We’ve had a windstorm, an ice storm and a rain storm this week – all from different parts of the world – while devastating drought grips an island nation closer to home.
Let’s start in the United Kingdom, where storm Katie claimed two lives, cut power to thousands and disrupted rail, road, air and sea networks throughout England and Wales on Monday.
Winds of more than 170km/h hit parts of the the UK on Easter Monday (Tuesday NZT), while the London fire brigade said it had dealt with more than 110 incidents related to Storm Katie, including fallen trees and precarious scaffolding.
â€” BBC Weather (@bbcweather) March 29, 2016
â€” RT (@RT_com) March 30, 2016
â€” RNLI (@RNLI) March 30, 2016
A little further east, and while Canada is no stranger to ice storms in winter and early spring, a small burst of “Freezing Rain” last week created a thick layer of ice across parts of Ontario, the province Toronto is in.
Freezing rain is a little complicated – but basically it’s cold rain, that freezes instantly to surfaces that are super chilled.
Check out this incredible video & audio from a WeatherWatch.co.nz contributor in Toronto, Liz Hall, who captured the amazing and eerie sound produced by thawing ice in the sun!
Staying overseas, and we ran a story earlier in the week about a climate scientist, Park Williams, who is working with a team of experts to try and answer a deceptively simple question: just how much responsibility do humans hold for recent weather disasters?
Check out this intriguing thought piece by CNN’s John D Suttor as he looks for the answer.
Closer to home in the Pacific, thousands of Papua New Guineans remain at risk of malnutrition and disease because of the lingering effects of drought, aid groups say.
Since the middle of last year, PNG has been experiencing its most severe El Nino-induced drought since 1997-1998 – with the official death toll estimated to be well off reality.
The ABC visited Ikumdi, in Gulf Province on the southern edge of PNG’s highlands – you can read their story, here.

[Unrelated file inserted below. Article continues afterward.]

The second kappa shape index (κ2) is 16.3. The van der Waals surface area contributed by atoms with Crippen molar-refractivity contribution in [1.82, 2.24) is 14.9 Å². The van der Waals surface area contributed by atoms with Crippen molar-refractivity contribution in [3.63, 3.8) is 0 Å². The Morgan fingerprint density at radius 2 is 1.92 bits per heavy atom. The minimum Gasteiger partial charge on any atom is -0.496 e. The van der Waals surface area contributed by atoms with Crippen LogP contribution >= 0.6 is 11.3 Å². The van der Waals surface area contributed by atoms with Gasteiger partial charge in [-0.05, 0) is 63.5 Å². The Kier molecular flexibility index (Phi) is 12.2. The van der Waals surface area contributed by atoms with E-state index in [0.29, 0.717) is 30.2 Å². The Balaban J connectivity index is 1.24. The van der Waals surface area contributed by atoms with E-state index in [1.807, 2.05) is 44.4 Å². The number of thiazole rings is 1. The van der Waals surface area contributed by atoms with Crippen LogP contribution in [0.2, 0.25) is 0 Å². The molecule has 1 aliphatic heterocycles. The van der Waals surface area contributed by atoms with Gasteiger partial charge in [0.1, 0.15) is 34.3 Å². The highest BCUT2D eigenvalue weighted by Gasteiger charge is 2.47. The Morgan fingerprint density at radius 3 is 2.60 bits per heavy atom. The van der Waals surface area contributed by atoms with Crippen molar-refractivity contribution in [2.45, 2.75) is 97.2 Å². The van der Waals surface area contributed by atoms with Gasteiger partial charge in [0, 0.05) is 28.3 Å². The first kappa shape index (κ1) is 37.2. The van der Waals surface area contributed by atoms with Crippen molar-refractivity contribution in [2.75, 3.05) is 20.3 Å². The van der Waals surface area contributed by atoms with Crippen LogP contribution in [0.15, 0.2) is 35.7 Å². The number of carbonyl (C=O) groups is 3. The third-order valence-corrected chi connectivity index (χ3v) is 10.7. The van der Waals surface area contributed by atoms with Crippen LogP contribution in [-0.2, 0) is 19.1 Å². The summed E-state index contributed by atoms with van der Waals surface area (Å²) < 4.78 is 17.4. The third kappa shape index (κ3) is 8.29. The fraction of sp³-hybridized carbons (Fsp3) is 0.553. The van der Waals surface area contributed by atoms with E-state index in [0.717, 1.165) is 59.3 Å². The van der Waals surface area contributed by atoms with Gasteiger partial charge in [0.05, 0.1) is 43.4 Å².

While much of New Zealand basked in some sunny Easter weather last weekend, some of our neighbours across the Tasman weren’t so lucky – with some unusually wet weather in Western Australia, caused by a combination of troughs dragging down tropical moisture.
“It’s fairly unusual for this time of year, we don’t typical expect these sorts of rainfall figures in 24 hours in March,” Mr Vink said – with some areas seeing more than 80mm of rain in 24 hours!
â€” ABC Emergency (@ABCemergency) March 26, 2016
Staying in Aussie, 2016’s weather has so far been anything but normal across the Tasman – and people are complaining about it.
Where some see an annoyance, others see a business opportunity – and when Angela Garrick took out classified ads in small newspapers advertising “a professional service” for people to vent their frustrations about the weather, the response was swift.
Depressed beachgoers, underdressed travellers, house-bound elderly people and climate conspiracy theorists finally had an outlet.
â€” Climate Council (@climatecouncil) March 29, 2016
Back on home soil, several Aucklanders were intrigued by a very strange shape in the stunning night sky on Wednesday – and several theories cropped up around the internet.
Aucklander Joan Kirk, looking out over a stunning sunset form Waiheke Island, emailed the Herald and asked: “What was that?”
Alongside the images she took of the curiosity, she explained what she saw: “It started quite high and then slowly made its way from approx[imately] above Mt Wellington down toward the Waitakere Ranges.”
But Ms Kirk need not worry about a visitor from outer space, or an asteroid crashing to Earth – experts say it is simply a jet vapour trail and a “spectacular” looking one at that.
– Drew Chappell, WeatherWatch.co.nz